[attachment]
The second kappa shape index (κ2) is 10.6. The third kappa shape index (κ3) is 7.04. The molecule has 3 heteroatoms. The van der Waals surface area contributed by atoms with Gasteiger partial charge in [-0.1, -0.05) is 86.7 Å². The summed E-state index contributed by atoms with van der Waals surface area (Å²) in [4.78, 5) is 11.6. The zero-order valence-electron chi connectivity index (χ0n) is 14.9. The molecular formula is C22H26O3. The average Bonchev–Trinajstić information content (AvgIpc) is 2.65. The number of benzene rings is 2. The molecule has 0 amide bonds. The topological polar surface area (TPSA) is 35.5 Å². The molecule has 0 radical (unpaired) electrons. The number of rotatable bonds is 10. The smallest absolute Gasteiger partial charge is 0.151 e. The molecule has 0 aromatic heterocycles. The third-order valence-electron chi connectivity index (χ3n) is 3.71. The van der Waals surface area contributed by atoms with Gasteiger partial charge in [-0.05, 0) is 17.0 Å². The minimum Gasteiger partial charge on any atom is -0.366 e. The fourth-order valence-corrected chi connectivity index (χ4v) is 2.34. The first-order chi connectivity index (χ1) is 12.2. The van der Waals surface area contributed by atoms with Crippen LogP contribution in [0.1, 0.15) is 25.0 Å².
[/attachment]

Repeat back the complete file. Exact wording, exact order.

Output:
The second kappa shape index (κ2) is 10.6. The third kappa shape index (κ3) is 7.04. The molecule has 3 heteroatoms. The van der Waals surface area contributed by atoms with Gasteiger partial charge in [-0.1, -0.05) is 86.7 Å². The summed E-state index contributed by atoms with van der Waals surface area (Å²) in [4.78, 5) is 11.6. The zero-order valence-electron chi connectivity index (χ0n) is 14.9. The molecular formula is C22H26O3. The average Bonchev–Trinajstić information content (AvgIpc) is 2.65. The number of benzene rings is 2. The molecule has 0 amide bonds. The topological polar surface area (TPSA) is 35.5 Å². The molecule has 0 radical (unpaired) electrons. The number of rotatable bonds is 10. The smallest absolute Gasteiger partial charge is 0.151 e. The molecule has 0 aromatic heterocycles. The third-order valence-electron chi connectivity index (χ3n) is 3.71. The van der Waals surface area contributed by atoms with Gasteiger partial charge in [-0.05, 0) is 17.0 Å². The minimum Gasteiger partial charge on any atom is -0.366 e. The fourth-order valence-corrected chi connectivity index (χ4v) is 2.34. The first-order chi connectivity index (χ1) is 12.2. The van der Waals surface area contributed by atoms with Crippen LogP contribution in [0.1, 0.15) is 25.0 Å².